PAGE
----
11/21/2005 Washington

Remarks by the High Representative, Paddy Ashdown at a Conference on the Balkans and Euro-Atlantic Integration: Beyond Dayton: “At the crossroads: BiH’s journey from Dayton to Brussels”

Organised by the US Institute for Peace

Ladies and Gentlemen,

It is no coincidence that the tenth anniversary of Dayton has been marked by a flurry of constitutional initiatives.

This is not, as some of the recent media stories would have us believe, some grand new idea.

For the last ten years, the evolution of the Constitution enshrined in Dayton has been a reality of political life in BiH. Peace implementation, postwar recovery and the country’s development as a viable modern democracy have all been dynamic processes – not static ones. And one of the major successes of the Dayton Agreement has been that it has allowed this evolution within it.

But as Bosnia and Herzegovina launches Stabilisation and Association negotiations with the European Union it enters a new era – an era, as I have often stated, where the push of Dayton is being replaced by the pull of Brussels . And an era in which BiH will find that as it draws closer to Brussels , it has no alternative but to deal with reforms – on a daily basis – that touch on constitutional questions. To get to the end of the road that leads to the EU, BiH will have to do more than tinker around the edges of the Constitutional question: its politicians will need to unite in delivering wholesale reforms.

We all here know that the Dayton Paris Peace Accords were designed for a very specific purpose: to end the bitter conflict of the 1990s that blighted the lives of so many of Bosnia ’s ordinary citizens.

The Agreement achieved this objective – and did so with a startling success that proved many commentators at the time wrong.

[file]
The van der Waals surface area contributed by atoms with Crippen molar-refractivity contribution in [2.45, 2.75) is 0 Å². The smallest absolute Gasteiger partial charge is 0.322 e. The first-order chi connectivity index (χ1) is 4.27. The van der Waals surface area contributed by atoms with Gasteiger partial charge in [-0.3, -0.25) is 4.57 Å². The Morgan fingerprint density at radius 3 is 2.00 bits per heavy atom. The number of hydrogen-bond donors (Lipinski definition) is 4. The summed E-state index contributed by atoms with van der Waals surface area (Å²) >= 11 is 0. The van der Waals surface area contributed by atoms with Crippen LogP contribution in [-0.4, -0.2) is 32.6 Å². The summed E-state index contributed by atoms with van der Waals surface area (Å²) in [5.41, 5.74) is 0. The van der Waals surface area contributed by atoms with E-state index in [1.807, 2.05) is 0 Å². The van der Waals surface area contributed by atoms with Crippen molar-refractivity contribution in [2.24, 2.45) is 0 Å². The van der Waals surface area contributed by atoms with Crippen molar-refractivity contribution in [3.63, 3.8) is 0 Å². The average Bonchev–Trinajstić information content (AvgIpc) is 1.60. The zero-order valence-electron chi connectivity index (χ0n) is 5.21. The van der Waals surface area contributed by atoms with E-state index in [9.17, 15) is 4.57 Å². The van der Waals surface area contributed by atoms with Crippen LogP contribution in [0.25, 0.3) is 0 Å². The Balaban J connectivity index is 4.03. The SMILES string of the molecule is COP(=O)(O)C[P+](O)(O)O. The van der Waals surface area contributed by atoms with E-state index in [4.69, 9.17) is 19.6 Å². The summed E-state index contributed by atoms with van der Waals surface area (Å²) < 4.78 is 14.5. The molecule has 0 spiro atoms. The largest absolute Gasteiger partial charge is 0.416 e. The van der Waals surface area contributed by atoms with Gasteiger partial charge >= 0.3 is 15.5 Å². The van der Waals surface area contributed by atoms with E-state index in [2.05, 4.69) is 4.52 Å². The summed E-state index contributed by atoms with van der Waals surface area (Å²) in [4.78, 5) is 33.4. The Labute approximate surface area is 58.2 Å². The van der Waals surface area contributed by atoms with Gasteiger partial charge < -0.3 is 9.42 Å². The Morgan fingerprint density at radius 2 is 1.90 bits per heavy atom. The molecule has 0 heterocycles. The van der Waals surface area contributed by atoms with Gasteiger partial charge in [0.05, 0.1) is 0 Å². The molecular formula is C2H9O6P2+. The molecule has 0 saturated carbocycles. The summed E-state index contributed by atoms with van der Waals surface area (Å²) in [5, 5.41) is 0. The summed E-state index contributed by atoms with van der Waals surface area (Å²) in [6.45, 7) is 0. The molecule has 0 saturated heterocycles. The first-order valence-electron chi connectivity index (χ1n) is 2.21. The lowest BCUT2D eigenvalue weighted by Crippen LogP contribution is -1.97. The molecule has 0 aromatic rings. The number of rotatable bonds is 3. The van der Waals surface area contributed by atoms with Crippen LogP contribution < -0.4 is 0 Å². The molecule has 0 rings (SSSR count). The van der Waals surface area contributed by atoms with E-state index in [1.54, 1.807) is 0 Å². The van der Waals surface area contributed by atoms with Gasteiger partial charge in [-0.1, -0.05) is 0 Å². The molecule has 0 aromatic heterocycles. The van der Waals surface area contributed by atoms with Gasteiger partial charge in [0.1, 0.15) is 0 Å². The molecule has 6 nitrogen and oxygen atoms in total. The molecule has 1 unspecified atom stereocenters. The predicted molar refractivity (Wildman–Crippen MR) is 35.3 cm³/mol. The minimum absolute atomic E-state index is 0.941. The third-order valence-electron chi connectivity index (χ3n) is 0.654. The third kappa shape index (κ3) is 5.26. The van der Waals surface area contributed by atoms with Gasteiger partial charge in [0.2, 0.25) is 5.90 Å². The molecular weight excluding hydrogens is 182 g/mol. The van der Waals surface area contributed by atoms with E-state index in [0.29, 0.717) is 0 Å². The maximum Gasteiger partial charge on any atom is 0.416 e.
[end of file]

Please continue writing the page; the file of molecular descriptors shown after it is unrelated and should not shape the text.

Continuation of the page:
But Dayton also had its weaknesses, and loopholes which could be exploited by those who wanted to block reform and prevent BiH moving out of the darkness of war.

It is clear that many of those who negotiated the Dayton Agreement had every intention of ignoring those parts of it that they disliked while trumpeting those parts that they believed served their own particular agenda.

This bedeviled the early years of peace implementation.

In order to make Dayton work it became necessary to reduce the capacity of obstructionists to use it for their own ends.

This was the rationale behind successive interventions and modifications – the introduction of the Bonn Powers at the end of 1997, and the political agreement on implementing the Constitutional Court ’s ruling on the Constituency of Peoples at the beginning of 2001 are two examples.

Partly as a result of these efforts, but more due to an increasingly enlightened local political leadership that has – finally – realized that the only secure future for BiH’s citizens is to commit fully to the process of building the BiH state, the brunt of major obstructionism is hopefully behind us. 

BiH has come an incredibly long way since the Dayton Agreement was signed.

As major reforms – such as defence and police restructuring and the creation of a modern taxation system – have been initiated or substantially implemented in recent months, the time has clearly come to discuss “normalizing” the role of the International Community in BiH. This process will necessarily be accompanied by the development of constitutional structures that can guarantee that the progress that has been made is sustained. And by doing so, obviates the need for heavyweight International intervention.